Researchers at the Mucosal Immunology and Biology Research Center (MIBRC) at Massachusetts General Hospital, led by Stefania Seger and CDF Medical Advisory Board member Alessio Fasano, have created 3-D, miniature models of the intestines—called intestinal organoids—in order to research celiac disease. Tissue taken from the intestinal biopsies of patients allowed for these “mini-guts” to be grown in vitro (in a test tube or culture dish) so that researchers could explore how the intestines of someone with celiac disease respond to gluten.

No animals respond to gluten the way that humans with celiac disease do, making research in this area difficult due to lack of animal testing availability and complications of testing this concept in humans. In order to examine the effect of gluten in people with celiac, patients must ingest gluten for up to 8 weeks—a painful and difficult task for someone with celiac disease. Because of this, it is difficult for researchers to find enough participants with celiac disease for studies that require ingestion of gluten without an investigational drug to reduce the negative effects. A method that allows the effect of gluten on the intestines of someone with celiac disease to be studied outside of the body, without causing any patient discomfort, could drastically change the way celiac disease research is conducted.

Earlier studies have shown that these intestinal organoids retain the genes of the tissue that they are taken from—including diseased tissue. This means that organoids with celiac disease will react to testing the same way that intestines inside a living person with celiac disease would. The study researchers discovered 472 genes in the celiac disease organoids that differed from organoids without celiac disease. These include genes associated with intestinal functions related to celiac disease, including gut barrier maintenance, stem cell regeneration, and immune response. Researchers also found that products created from intestinal cells can be used to modify the body’s response to gluten, which could lead to future treatment strategies.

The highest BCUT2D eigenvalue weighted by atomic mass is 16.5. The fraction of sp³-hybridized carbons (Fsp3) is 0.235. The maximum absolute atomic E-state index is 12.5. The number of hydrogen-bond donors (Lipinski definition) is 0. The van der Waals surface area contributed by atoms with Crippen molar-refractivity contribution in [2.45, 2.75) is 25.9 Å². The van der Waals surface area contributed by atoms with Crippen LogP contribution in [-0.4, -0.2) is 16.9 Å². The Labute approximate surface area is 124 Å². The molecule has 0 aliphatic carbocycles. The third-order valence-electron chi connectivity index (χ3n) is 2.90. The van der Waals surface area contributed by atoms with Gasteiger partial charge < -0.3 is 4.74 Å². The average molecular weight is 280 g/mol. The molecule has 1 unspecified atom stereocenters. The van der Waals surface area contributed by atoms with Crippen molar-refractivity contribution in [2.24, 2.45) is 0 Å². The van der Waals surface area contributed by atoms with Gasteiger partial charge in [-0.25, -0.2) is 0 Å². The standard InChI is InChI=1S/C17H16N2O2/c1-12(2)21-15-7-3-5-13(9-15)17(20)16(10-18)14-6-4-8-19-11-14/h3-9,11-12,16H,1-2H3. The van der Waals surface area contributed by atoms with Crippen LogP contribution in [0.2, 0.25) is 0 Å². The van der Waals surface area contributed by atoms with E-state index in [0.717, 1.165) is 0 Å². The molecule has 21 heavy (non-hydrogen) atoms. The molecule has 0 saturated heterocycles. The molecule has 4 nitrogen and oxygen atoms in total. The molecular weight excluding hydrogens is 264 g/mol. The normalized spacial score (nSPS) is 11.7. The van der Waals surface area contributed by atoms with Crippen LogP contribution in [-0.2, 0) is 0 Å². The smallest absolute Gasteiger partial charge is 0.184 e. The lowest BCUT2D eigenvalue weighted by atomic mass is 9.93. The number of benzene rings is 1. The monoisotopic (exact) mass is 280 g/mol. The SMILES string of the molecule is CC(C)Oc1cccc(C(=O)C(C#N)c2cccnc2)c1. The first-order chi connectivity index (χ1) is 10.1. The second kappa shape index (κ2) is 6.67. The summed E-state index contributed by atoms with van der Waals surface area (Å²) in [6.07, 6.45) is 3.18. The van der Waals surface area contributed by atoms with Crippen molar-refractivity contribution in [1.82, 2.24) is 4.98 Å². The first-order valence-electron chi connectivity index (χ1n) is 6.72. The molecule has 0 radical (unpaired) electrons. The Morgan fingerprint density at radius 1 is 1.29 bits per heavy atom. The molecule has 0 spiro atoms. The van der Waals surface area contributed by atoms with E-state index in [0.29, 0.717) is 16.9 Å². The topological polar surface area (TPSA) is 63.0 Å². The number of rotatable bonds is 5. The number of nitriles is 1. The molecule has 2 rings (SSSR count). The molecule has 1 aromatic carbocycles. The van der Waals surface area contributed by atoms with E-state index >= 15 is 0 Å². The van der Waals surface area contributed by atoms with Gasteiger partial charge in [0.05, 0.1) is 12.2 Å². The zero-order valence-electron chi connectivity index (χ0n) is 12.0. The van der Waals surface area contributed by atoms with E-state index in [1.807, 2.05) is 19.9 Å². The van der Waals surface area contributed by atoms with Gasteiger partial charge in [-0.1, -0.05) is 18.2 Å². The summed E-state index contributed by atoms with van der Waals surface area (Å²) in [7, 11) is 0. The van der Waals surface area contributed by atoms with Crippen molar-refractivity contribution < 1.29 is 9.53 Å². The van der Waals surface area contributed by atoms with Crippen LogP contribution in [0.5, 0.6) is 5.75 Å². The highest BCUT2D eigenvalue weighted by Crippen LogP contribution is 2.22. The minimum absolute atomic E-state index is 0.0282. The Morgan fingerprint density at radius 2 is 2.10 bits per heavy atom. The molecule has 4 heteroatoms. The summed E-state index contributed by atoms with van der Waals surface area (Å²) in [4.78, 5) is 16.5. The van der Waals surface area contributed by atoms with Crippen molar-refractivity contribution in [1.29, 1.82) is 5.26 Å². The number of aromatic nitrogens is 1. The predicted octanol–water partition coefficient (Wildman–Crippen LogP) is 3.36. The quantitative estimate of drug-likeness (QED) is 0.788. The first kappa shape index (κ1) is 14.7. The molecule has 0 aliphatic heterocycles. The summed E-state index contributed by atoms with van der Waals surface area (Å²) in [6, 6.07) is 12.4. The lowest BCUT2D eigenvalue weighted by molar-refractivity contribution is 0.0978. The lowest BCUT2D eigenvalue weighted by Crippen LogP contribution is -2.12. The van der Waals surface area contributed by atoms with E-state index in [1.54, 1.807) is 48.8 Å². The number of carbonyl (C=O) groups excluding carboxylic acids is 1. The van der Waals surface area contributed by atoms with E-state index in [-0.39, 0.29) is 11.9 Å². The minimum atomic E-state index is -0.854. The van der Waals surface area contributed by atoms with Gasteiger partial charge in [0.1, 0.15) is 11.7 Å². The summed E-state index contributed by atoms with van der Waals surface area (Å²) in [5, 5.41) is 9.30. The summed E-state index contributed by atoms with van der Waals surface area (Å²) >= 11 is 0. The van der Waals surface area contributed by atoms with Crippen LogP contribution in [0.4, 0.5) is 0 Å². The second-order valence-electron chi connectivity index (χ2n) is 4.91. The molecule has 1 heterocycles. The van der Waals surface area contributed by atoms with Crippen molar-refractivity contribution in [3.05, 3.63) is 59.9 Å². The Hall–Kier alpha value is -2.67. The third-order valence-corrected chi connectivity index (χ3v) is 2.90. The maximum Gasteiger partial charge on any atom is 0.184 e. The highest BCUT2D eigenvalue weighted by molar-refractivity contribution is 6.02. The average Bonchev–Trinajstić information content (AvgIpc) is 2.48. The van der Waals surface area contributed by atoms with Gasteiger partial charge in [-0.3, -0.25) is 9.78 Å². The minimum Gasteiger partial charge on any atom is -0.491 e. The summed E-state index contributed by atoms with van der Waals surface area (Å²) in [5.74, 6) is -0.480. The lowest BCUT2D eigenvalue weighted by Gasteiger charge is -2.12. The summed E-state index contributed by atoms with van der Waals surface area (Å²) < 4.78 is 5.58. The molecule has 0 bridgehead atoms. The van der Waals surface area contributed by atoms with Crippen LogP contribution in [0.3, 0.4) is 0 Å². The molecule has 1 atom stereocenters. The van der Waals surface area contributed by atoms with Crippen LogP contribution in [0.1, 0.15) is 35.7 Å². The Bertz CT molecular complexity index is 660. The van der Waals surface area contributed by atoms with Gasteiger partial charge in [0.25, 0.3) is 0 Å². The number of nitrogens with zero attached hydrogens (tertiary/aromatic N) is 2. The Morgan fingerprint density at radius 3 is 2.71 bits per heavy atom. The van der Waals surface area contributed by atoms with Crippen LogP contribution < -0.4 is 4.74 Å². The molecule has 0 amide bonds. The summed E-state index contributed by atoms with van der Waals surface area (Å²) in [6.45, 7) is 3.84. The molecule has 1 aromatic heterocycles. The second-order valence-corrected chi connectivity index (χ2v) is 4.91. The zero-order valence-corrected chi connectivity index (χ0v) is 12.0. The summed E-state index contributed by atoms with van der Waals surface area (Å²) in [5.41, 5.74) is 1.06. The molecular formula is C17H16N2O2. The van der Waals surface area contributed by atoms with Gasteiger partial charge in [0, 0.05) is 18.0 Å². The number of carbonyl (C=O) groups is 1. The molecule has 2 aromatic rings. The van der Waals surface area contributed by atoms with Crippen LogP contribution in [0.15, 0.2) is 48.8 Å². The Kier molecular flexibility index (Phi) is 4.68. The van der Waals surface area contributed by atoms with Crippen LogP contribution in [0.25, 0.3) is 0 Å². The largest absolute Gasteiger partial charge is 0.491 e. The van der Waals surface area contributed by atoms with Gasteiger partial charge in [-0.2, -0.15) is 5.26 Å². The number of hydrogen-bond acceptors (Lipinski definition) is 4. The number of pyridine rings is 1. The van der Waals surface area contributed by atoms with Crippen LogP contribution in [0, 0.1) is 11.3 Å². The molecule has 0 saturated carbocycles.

Alessio Fasano, co-senior author on this study and director of the Mucosal Immunology and Biology Research Center states, “These results confirm our hypothesis that genes and exposure to gluten are necessary but not sufficient, since changes in both the composition and function of the gut microbiome are also needed to switch from genetic predisposition to clinical outcome, as shown by our data.”

According to co-senior author Stefania Seger, this research marks a major shift in the study of celiac disease, and further drug screenings could identify and develop new personalized treatments for patients with celiac disease. This could be an important step to an increased understanding of celiac disease, leading to better treatments and a cure.

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